Study to shew thyself approved unto God, a workman that needeth not to be ashamed, rightly dividing the word of truth. 2 Tim. 2:15

King James AV1611


The Book of Zechariah
Zechariah was taught by Dr. James Modlish


Lesson One
(Chapter 1:1-6)

The city of Jerusalem is much in the news these days, and many are asking, "Will it be attacked again?" The answers to these, and many more questions are found in the Book of Zechariah. The city of Jerusalem is mentioned 39 times in this book. In (1:12-17). God makes it clear that He is in control of the destiny of the city: "I will have mercy...I am jealous for Jerusalem...My house shall be built...The Lord shall yet comfort Zion and shall yet choose Jerusalem"!



When Zechariah began his ministry of encouragement and hope to the returned remnant, sixteen years had already elapsed since Cyrus had issued his decree in 536 B.C. (Ezra 1:1-4) and some 50,000 exiles had returned to Jerusalem from Babylon. With high hopes they planned to resettle in the land and rebuild the temple. By the second month of the following year (535 B.C.) they had laid the foundation of the structure (Ezra 3:11-13); but due to opposition from the Samaritans (Ezra 4:5). spiritual declension, and other causes, the work fell into abeyance for almost fourteen years while the people gave themselves to building their own homes and other selfish pursuits.

When Darius succeeded to the Persian throne, the prophets, Haggai and Zechariah, fearing that the decrees of former kings were void, began an arduous campaign under divine direction to resume the building of the temple. Inquiring and questioning of this by Persian officials led to referral of the matter to Babylon.

The original decree of Cyrus being brought to light, permission was confirmed by the Persian government and the project went forward until its completion four years later in the sixth year of Cyrus (Ezra 5:1-6,18).


Zechariah was the son of Berechiah, the grandson of Iddo (1:1,7). The name Iddo is mentioned among the priests who returned from Babylon under Zerubbabel in 535 B.C. (Neh. 12:4; Ezra 5:1; 6:14). Zechariah was therefore a priest as well as a prophet. Presumably he was a very young man (cf. 2:4 [2:8]), while his contemporary Haggai was a very old man when Zechariah began his prophetic ministry, since Haggai apparently saw the first temple standing (Haggai 2:3).

Zechariah therefore means "Jehovah remembers". His father's name (Berechiah) means "Jehovah blesses", and his grandfather's name means "His time." Put them together and you have "Jehovah remembers to bless in His time."


A. Christ is the main character of the book. In fact Christ is mentioned more in Zechariah than any other Old Testament book.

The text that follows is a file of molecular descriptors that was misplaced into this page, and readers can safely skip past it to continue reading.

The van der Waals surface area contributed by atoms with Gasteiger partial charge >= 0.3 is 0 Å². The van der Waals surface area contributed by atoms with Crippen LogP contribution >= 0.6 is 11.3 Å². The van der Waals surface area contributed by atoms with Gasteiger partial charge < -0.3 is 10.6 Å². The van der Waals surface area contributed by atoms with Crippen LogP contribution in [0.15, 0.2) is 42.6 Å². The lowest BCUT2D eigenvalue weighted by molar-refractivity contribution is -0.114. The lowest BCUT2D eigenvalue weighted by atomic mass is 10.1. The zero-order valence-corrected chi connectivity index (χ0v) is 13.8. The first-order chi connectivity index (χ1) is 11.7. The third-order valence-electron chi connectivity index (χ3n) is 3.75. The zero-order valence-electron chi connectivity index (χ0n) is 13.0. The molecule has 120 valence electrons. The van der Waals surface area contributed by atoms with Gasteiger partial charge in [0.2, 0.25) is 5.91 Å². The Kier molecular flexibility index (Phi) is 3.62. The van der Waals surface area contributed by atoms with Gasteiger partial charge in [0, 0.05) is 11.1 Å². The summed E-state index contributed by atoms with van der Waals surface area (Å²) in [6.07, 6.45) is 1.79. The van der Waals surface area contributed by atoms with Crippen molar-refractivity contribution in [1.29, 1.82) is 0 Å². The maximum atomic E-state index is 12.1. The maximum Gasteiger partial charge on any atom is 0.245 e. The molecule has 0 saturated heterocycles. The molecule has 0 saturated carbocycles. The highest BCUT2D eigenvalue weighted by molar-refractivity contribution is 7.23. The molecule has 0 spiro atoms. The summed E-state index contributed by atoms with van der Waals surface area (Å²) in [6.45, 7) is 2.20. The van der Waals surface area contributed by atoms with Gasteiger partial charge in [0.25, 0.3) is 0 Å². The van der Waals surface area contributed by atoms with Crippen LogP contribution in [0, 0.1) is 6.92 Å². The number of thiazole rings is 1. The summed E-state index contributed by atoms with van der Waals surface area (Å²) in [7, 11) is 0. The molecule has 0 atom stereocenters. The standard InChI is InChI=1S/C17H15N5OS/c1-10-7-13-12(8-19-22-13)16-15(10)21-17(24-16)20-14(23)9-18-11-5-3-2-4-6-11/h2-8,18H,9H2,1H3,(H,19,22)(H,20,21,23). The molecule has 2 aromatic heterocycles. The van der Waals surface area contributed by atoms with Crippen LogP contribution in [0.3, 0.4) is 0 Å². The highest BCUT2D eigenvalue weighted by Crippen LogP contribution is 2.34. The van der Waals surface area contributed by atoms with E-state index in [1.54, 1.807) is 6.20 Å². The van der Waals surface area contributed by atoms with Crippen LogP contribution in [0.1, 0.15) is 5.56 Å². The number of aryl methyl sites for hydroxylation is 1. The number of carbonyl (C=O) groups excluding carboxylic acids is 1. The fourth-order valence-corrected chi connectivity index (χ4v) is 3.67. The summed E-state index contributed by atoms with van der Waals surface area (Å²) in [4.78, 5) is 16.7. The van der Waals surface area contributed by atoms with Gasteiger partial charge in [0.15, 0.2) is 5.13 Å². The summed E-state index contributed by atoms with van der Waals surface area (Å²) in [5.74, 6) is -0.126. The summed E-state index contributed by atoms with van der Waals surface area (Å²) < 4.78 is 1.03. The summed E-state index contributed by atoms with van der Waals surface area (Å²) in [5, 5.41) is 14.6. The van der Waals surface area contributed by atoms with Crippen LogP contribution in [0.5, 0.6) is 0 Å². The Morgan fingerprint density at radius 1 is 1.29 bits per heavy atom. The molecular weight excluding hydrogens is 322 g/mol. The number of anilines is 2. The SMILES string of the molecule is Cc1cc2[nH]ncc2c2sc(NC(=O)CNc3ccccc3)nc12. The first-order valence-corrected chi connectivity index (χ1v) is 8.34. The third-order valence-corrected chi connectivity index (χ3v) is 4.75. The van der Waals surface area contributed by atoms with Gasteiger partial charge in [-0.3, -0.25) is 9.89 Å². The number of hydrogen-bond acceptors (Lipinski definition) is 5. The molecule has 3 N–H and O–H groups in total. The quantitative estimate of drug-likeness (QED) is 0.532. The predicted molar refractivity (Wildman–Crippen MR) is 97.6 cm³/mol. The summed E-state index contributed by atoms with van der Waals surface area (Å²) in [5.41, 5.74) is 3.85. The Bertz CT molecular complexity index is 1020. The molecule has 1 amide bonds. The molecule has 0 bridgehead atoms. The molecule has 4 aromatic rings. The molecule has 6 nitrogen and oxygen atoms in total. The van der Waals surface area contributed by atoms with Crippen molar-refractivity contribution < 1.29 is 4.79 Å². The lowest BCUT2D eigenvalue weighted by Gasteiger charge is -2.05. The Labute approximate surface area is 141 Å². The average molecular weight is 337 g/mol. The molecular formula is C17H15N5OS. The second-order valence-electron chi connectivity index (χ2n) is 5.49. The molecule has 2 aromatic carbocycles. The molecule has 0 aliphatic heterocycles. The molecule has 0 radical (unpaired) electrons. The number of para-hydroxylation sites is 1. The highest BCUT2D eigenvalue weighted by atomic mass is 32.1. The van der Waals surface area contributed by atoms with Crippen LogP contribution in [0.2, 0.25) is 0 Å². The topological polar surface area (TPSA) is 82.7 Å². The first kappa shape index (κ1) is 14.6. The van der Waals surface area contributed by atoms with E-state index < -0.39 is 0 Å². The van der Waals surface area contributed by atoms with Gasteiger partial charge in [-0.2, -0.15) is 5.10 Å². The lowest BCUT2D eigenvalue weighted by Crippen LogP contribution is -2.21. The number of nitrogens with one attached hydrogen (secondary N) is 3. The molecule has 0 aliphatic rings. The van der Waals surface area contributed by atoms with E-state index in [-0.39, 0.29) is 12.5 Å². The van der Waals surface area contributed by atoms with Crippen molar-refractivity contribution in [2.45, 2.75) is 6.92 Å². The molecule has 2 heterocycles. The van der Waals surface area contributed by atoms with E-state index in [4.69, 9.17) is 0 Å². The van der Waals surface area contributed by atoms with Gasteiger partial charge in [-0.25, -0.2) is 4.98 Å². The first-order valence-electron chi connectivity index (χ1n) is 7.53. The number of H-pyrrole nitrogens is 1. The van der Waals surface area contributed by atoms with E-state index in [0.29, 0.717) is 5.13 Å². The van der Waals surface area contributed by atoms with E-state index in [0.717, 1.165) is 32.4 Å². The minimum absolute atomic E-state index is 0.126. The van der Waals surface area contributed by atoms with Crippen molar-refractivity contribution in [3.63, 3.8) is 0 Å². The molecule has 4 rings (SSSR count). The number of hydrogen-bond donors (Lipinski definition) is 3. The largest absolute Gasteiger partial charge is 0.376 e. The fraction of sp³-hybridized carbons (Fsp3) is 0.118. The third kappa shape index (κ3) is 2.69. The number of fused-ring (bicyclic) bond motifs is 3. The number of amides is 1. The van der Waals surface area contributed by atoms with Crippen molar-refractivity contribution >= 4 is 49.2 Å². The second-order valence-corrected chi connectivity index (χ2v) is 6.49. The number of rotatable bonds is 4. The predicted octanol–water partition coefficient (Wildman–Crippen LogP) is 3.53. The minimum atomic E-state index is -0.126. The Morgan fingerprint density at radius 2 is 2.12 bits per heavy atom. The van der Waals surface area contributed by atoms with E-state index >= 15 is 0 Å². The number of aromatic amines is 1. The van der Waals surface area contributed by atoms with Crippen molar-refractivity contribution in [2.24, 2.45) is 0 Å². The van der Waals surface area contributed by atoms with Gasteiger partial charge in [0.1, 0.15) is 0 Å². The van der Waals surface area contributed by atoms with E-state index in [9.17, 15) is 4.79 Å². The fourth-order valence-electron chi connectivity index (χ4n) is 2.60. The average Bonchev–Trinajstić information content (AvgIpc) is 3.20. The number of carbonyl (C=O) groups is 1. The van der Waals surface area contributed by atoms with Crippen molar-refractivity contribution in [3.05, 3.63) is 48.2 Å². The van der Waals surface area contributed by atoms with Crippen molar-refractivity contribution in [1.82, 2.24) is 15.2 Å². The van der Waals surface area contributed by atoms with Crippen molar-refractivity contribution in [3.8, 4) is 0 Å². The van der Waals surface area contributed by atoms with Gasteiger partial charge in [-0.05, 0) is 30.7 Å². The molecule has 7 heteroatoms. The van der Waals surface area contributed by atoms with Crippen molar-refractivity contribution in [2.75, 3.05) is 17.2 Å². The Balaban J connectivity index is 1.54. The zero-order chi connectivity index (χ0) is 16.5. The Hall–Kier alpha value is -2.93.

Important Messianic predictions of Zechariah include Jehovah's Servant, the Branch (3:8); the Man the Branch (6:12); King-Priest (6:13); the True Shepherd, Christ (11:4-11; 13:7) versus the False Shepherd, Anti-christ (11:15-17); Betrayal of the Good Shepherd (11:12,13); His Crucifixion (12:10); his Sufferings (13:7); His Second Advent in Glory (14:4).

B. Jerusalem - This book ranks next to Daniel as an Old Testament unveiling of God's plans for the Jews. The city of Jerusalem is mentioned 39 times in Zechariah. In Zechariah (1:14-17) you have the key verses of the book: God is jealous for Jerusalem; He will punish the heathen for what they did to His city; and He will one day restore the city in glory and peace. The fact that God has chosen Jerusalem in His grace is often mentioned in this book (1:17; 2:12; 3:2). He will have mercy on the city (1:12) and will one day dwell in the city (8:3,8).

C. Comfort - The book was written to be a comfort to Israel (1:13,17). Comfort comes through mystery i.e. (1:8, 18; 2:1-3; 4:1; 5:1,6). God comforts them through the promise of restoration (8:8; 10:9).




Zechariah preached what had been preached many times before. If man expects God to be responsive to his needs, it is essential for man to turn from sin (Isaiah 55:6,7; Jer. 3:12,13; Joel 2:12-13; Amos 5:4,6; Hos. 7:10; Mal. 3:7).


Four times in the course of his introductory sermon Zechariah uses the expression "your fathers" (vss. 2,4,5,6). Their example of disobedience and apostasy is employed as a severe warning. DO NOT BE LIKE YOUR FATHERS! People look with pride, if possible, to their ancestors and frequently try to follow their example. But this is prohibited by Zechariah. the reason is plain. their fathers were not only neglectful but inattentive to the Word of the Lord which was preached by the former prophets.

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